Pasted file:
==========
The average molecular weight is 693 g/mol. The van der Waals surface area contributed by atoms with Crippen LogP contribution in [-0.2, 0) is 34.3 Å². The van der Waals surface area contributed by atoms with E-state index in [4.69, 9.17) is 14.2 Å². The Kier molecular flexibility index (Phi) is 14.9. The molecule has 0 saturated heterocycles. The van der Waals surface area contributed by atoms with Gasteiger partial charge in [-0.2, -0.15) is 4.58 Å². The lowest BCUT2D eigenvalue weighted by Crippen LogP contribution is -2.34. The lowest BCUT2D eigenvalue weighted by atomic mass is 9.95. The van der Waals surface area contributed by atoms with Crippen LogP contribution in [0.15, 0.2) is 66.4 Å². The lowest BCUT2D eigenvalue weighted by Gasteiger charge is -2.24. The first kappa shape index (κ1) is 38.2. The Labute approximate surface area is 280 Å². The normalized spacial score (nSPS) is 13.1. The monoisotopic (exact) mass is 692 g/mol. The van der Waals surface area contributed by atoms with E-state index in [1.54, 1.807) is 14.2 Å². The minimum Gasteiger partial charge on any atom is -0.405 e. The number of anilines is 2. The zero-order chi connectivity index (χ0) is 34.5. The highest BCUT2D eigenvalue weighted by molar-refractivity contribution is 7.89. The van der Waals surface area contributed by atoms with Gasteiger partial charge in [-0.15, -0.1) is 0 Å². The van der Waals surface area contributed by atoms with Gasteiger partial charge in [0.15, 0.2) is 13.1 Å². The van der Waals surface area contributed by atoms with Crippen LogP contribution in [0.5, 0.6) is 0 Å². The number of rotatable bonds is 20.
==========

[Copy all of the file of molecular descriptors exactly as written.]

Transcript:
The average molecular weight is 693 g/mol. The van der Waals surface area contributed by atoms with Crippen LogP contribution in [-0.2, 0) is 34.3 Å². The van der Waals surface area contributed by atoms with E-state index in [4.69, 9.17) is 14.2 Å². The Kier molecular flexibility index (Phi) is 14.9. The molecule has 0 saturated heterocycles. The van der Waals surface area contributed by atoms with Gasteiger partial charge in [-0.2, -0.15) is 4.58 Å². The lowest BCUT2D eigenvalue weighted by Crippen LogP contribution is -2.34. The lowest BCUT2D eigenvalue weighted by atomic mass is 9.95. The van der Waals surface area contributed by atoms with Crippen LogP contribution in [0.15, 0.2) is 66.4 Å². The lowest BCUT2D eigenvalue weighted by Gasteiger charge is -2.24. The first kappa shape index (κ1) is 38.2. The Labute approximate surface area is 280 Å². The normalized spacial score (nSPS) is 13.1. The monoisotopic (exact) mass is 692 g/mol. The van der Waals surface area contributed by atoms with E-state index in [1.54, 1.807) is 14.2 Å². The minimum Gasteiger partial charge on any atom is -0.405 e. The number of anilines is 2. The zero-order chi connectivity index (χ0) is 34.5. The highest BCUT2D eigenvalue weighted by molar-refractivity contribution is 7.89. The van der Waals surface area contributed by atoms with Gasteiger partial charge in [-0.15, -0.1) is 0 Å². The van der Waals surface area contributed by atoms with Gasteiger partial charge in [0.15, 0.2) is 13.1 Å². The van der Waals surface area contributed by atoms with Crippen LogP contribution in [0.5, 0.6) is 0 Å². The number of rotatable bonds is 20.